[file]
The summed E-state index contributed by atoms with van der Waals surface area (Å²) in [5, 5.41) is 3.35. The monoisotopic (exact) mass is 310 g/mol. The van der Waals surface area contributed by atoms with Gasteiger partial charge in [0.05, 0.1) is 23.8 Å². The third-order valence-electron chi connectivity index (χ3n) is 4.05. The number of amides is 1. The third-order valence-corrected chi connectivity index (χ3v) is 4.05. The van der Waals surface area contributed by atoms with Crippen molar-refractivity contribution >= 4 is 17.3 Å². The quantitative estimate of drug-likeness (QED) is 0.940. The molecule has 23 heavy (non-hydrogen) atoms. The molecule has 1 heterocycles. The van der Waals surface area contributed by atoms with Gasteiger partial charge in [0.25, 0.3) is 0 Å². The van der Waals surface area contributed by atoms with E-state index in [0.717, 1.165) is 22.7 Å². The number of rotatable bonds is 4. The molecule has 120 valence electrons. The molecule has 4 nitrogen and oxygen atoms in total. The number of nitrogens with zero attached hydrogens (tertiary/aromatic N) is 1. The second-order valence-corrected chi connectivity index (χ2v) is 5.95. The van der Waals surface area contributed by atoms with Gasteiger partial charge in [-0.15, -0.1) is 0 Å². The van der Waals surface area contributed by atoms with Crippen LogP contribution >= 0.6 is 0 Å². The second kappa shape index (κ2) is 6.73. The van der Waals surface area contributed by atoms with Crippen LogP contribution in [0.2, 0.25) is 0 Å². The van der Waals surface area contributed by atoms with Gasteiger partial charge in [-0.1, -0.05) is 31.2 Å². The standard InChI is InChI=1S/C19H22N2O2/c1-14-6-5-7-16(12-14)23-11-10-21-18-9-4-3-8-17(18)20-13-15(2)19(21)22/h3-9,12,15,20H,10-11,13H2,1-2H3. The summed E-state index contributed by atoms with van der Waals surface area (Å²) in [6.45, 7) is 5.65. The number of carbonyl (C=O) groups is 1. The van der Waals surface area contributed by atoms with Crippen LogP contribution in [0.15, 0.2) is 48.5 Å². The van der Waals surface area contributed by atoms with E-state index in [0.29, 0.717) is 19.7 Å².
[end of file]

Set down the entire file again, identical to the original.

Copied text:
The summed E-state index contributed by atoms with van der Waals surface area (Å²) in [5, 5.41) is 3.35. The monoisotopic (exact) mass is 310 g/mol. The van der Waals surface area contributed by atoms with Gasteiger partial charge in [0.05, 0.1) is 23.8 Å². The third-order valence-electron chi connectivity index (χ3n) is 4.05. The number of amides is 1. The third-order valence-corrected chi connectivity index (χ3v) is 4.05. The van der Waals surface area contributed by atoms with Crippen molar-refractivity contribution >= 4 is 17.3 Å². The quantitative estimate of drug-likeness (QED) is 0.940. The molecule has 23 heavy (non-hydrogen) atoms. The molecule has 1 heterocycles. The van der Waals surface area contributed by atoms with Gasteiger partial charge in [0.25, 0.3) is 0 Å². The van der Waals surface area contributed by atoms with E-state index in [0.717, 1.165) is 22.7 Å². The number of rotatable bonds is 4. The molecule has 120 valence electrons. The molecule has 4 nitrogen and oxygen atoms in total. The number of nitrogens with zero attached hydrogens (tertiary/aromatic N) is 1. The second-order valence-corrected chi connectivity index (χ2v) is 5.95. The van der Waals surface area contributed by atoms with Gasteiger partial charge in [-0.15, -0.1) is 0 Å². The van der Waals surface area contributed by atoms with Crippen LogP contribution >= 0.6 is 0 Å². The second kappa shape index (κ2) is 6.73. The van der Waals surface area contributed by atoms with Crippen LogP contribution in [0.2, 0.25) is 0 Å². The van der Waals surface area contributed by atoms with Gasteiger partial charge in [-0.1, -0.05) is 31.2 Å². The standard InChI is InChI=1S/C19H22N2O2/c1-14-6-5-7-16(12-14)23-11-10-21-18-9-4-3-8-17(18)20-13-15(2)19(21)22/h3-9,12,15,20H,10-11,13H2,1-2H3. The summed E-state index contributed by atoms with van der Waals surface area (Å²) in [6.45, 7) is 5.65. The number of carbonyl (C=O) groups is 1. The van der Waals surface area contributed by atoms with Crippen LogP contribution in [0.15, 0.2) is 48.5 Å². The van der Waals surface area contributed by atoms with E-state index in [0.29, 0.717) is 19.7 Å².